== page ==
18. I agree with Hannah's comment “The Bible doesn't say that, so why make it up?” And to me that is the difference between religion and madness. Unfortunately most people don't actually knowwhat the bible says, and so anyone with a religious belief is regarded as mad or deluded.

  19. Do you mean you have actually seen patients float above their beds while someone is sitting on them?. That would be enough to convert nearly anyone.

  20. Hi TomHow beautifully you opened this debate and how well it has taken off and flourished without a hint of rancour, disrespect or attempts to convert. Great discussions here. Today, in my job, I spent time with 3 or 4 people all of whom have significant mental illness and are also tormented by religious ideas attached to their delusional thoughts.

    I was taught that if the beliefs expressed by the patient seem extreme to those mentally well people who are of the same faith, then it can safely be assumed that the ideas have flipped over from belief into madness.

    I find it very hard to be positive about any religion that makes a person feel worthless and tormented. Like you, I am an atheist but I do consider myself to be a humanist and a humanitarian.

    Most days I don't feel too badly about people's beliefs but today I have spent so much time listening to people whose lives, I think, would be happier without religion.

  21. gotquestions.org has this to say on the subject (from a Christian viewpoint)http://www.gotquestions.org/psychological-demon.html

  22. Oh please, Richard Dawkins is just an idiot. By blaming all the world's problems on religion he is just trying to pass the buck. I'm pretty sure most people can tell you that mankind has an ability to become warlike over many things – religion is a factor only because different 'races' have different religions. Yet there are many wars (eg. Vietnamese War, Cold War, Napoleonic Wars) that have nothing whatsoever to do with religion. In all of these cases, the different nations had different religions, yet this was not an aspect of the conflicts.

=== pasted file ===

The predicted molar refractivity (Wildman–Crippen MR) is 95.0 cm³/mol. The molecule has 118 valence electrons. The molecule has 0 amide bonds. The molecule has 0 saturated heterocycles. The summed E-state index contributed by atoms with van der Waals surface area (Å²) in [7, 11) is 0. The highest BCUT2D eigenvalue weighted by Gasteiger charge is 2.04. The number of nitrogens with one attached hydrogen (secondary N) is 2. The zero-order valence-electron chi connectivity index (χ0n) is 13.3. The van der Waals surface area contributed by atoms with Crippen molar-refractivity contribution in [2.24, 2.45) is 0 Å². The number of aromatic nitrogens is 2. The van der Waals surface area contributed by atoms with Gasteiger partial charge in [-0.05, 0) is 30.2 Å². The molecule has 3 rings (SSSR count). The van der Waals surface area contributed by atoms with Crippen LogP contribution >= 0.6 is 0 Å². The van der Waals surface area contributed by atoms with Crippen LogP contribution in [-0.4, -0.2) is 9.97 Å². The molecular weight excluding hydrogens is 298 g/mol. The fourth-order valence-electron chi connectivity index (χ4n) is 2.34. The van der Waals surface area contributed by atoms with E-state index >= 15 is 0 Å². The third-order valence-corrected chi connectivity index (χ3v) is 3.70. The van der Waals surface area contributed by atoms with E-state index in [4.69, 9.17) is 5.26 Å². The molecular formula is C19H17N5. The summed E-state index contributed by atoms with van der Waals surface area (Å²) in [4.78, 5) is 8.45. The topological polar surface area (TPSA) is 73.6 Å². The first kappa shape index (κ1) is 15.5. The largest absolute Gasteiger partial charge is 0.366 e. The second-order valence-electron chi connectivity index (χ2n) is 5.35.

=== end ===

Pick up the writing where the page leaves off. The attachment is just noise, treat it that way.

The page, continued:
23. It is interesting, religion seems to be a crux factor for many of these mentally disturbed people, and some would suggest that were there no religion, that these people would be in a better state of mind. However, if you look at other cases of those suffering from paranoia or similar – many will seriously believe that they are being persued by government departments or aliens – essentially an athiest version of extreme religious beliefs – and suggests that even without religion, these people would act in the same way, but with a different blame. Thus religion is merely their 'cause du jour' and cannot really be singled out for blame for their condition. Afterall we do not suggest that governments be banned when hearing cases of people who think that 'The Men in Black' are coming for them.

  24. Re: the yes dear approachUgh, did it sound like that? Was i patronising? Was going for respectful and actually always feel quite humble in the presence of terminally ill people, but i'm new to a uniform and it may be having a strange affect on the jeans and t shirt version of me, only the patient will know how i came across. Will take your comment on board.

    PS. And yes, you're right about the hour long gig at tops but in my defence, i'v dealt with little rascals for a number of years on fairly long shifts and picked this job because i know a good thing when i see it.

  25. Sorry I didn't explain myself very clearly. I wasn't saying that the bible doesn't say anything about demon possession. However, it would be madness to automatically conclude that a sick person is sick because they are demon possessed.